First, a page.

Habitat partners complete General Oglethorpe Reef
CCA South Carolina and conservation partners splash first of three new reefs
Columbia, S.C. – Last week, Coastal Conservation Association South Carolina (CCA SC), the South Carolina Department of Natural Resources (SCDNR), and the Building Conservation Trust (BCT) – CCA’s national habitat program – completed the first of three projects aimed at expanding and enhancing offshore reef habitat in the Palmetto State. The 106-foot decommissioned tugboat General Oglethorpe was deployed some 30 miles off the coast of Charleston in approximately 100 feet of water, creating vital new fisheries habitat and establishing additional recreational angling opportunities for fishermen.
“These projects represent an ever expanding vision for CCA SC concerning projects and partnerships that improve both fisheries habitat and recreational angling opportunities in South Carolina,” said Gary Keisler, CCA SC’s Topwater Action Campaign coordinator. “From nearshore efforts focusing on water quality and estuarine habitat to scientific studies and monitoring of offshore habitat, CCA SC and our partners are working to enhance our coastal resources.”
All three of the projects will be placed at the same general depth but at different locations along the coastline. Deep-water reefs of this nature will benefit species ranging from the snapper-grouper complex to highly migratory species, providing a wide abundance of fish and marine life and making it a true destination for recreational anglers. The next deployment will be off the coast of Georgetown with another 100-foot tug and is simply awaiting favorable weather conditions. Later in the year, a final project will take place with a deployment of similar material off the coast of Beaufort/Hilton Head. These projects represent an approximate $300,000 investment by the partners.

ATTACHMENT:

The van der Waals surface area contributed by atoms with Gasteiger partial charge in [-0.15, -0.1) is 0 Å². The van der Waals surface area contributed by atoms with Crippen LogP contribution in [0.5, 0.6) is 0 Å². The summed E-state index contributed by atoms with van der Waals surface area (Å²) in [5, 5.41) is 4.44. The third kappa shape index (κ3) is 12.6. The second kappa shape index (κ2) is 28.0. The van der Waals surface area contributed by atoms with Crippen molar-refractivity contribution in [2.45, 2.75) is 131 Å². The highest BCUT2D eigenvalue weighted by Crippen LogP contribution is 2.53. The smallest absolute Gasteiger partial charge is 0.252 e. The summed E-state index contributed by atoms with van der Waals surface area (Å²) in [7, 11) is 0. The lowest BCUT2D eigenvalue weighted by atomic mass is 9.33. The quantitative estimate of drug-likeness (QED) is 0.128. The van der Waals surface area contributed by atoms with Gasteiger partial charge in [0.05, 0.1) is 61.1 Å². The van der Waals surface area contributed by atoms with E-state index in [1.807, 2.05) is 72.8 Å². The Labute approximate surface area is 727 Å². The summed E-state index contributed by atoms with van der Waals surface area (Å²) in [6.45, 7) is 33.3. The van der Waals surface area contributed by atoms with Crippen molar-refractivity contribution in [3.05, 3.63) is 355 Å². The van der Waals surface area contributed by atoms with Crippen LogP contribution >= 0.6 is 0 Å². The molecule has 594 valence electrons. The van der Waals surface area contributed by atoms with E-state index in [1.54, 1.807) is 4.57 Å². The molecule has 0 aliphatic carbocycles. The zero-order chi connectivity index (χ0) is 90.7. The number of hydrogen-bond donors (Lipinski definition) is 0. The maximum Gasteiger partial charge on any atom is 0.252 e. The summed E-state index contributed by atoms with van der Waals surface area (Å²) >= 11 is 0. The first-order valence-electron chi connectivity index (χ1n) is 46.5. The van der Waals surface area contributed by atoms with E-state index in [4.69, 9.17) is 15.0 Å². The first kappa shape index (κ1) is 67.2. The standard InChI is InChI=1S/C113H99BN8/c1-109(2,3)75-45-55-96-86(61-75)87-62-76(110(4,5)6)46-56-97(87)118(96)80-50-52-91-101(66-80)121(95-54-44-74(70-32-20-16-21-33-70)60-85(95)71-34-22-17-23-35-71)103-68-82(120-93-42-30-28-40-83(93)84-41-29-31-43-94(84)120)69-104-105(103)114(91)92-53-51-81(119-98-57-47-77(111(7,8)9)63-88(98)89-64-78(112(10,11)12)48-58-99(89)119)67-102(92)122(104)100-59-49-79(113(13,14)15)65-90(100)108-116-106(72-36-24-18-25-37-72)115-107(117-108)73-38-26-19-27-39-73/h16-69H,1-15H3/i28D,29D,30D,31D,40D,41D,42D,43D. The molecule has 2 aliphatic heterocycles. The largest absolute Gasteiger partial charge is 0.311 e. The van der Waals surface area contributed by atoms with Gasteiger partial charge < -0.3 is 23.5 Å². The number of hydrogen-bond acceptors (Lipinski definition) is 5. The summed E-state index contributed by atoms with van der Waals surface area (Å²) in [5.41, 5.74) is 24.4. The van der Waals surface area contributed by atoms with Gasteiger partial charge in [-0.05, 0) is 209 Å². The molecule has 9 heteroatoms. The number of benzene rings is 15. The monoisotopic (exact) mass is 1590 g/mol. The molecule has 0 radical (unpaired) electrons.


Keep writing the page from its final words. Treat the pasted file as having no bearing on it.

According to former crew members, the General Oglethorpe was originally commissioned on the Great Lakes as an ice breaker and was an active participant in the search for the famous Edmund Fitzgerald until called off the search due to weather conditions that evening. From there, the tug made its way to the West Coast and later to the East Coast where it continued to work on the Savannah River right up to the day the partners stepped in and purchased the vessel.
“These tugboats will make tremendous additions to our artificial reefs, creating productive habitat for fish and anglers, as well as interesting dive sites for divers,” said Bob Martore, SCDNR’s Artificial Reef Coordinator. “We never would have been able to complete these projects without CCA SC’s assistance. We’re looking forward to undertaking many more reef-building projects with CCA SC and BCT in the future.”